Speed of light questions

  • 2 Replies

0 Members and 1 Guest are viewing this topic.


Offline JohnASmith

  • First timers
  • *
  • 1
    • View Profile
Speed of light questions
« on: 17/04/2010 17:17:11 »
  As I understand it speed is relative therefore if two objects are moving towards each other their speed, relative to each other, is determined by how fast they approach each other.  A bus doing 30 MPH collides head-on with another bus doing 30 MPH the relative speed is 60 MPH.  The Hadron Collider sends atoms in both directions in a circular tunnel.  Those atoms pass each other repeatedly while they are accelerated to near the speed of light.  My questions are, how fast are those atoms traveling relative to each other and what is the relative speed just prior to collision?  Have they essentially passed the speed of light?
« Last Edit: 17/04/2010 17:20:13 by JohnASmith »


Offline PhysBang

  • Hero Member
  • *****
  • 593
    • View Profile
Speed of light questions
« Reply #1 on: 18/04/2010 05:30:52 »
Adding speeds is not actually done as you suggest in the bus scenario. The relative speed (in a frame of reference not moving relative to one object) is always slightly less than the sum of the speeds relative to a third party.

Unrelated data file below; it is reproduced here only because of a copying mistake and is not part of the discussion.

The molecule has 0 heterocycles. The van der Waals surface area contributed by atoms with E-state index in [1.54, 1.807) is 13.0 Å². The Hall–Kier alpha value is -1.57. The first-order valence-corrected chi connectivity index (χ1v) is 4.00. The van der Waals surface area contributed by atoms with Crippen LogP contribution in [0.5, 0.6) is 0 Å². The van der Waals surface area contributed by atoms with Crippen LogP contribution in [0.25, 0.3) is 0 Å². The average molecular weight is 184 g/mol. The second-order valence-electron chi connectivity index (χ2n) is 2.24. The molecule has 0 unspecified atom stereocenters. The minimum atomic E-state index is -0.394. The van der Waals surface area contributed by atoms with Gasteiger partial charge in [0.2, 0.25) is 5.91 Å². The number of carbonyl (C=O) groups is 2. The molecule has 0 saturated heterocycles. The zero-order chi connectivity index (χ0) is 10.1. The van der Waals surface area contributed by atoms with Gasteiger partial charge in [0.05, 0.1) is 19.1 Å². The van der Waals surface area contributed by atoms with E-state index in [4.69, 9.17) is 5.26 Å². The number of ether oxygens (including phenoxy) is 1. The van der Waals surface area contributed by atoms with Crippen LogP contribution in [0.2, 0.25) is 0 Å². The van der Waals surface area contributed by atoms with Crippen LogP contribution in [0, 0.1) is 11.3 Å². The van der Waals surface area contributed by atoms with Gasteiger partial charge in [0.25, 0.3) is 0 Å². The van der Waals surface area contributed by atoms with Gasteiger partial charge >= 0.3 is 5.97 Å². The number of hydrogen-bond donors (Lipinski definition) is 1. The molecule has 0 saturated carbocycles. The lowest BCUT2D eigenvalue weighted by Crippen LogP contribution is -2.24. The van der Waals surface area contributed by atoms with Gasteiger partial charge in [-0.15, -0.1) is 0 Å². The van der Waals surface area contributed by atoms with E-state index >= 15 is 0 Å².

Offline graham.d

  • Neilep Level Member
  • ******
  • 2208
    • View Profile
Speed of light questions
« Reply #2 on: 18/04/2010 20:47:46 »
John, PhysBang is correct. It may seem counter-intuitive but it is a consequence of Special Relativity. You can observe object-A coming from your left at 0.9 times the speed of light (0.9c) and object-B coming from your right at 0.9c. From the perspective of someone on Object-B you would be coming towards him at 0.9c (as you may expect) but he would see Object-A coming towards him at 1.8c/(1+.9^2) = 1.8c/1.81 = 0.994475c (approx). No matter how fast the two objects are approaching each other from your perspective, their closing speed from the view of someone on one of the objects will always be less than the speed of light.

If you want to read more you could start here:


but you need to understand Special Relativity to see how the result comes about.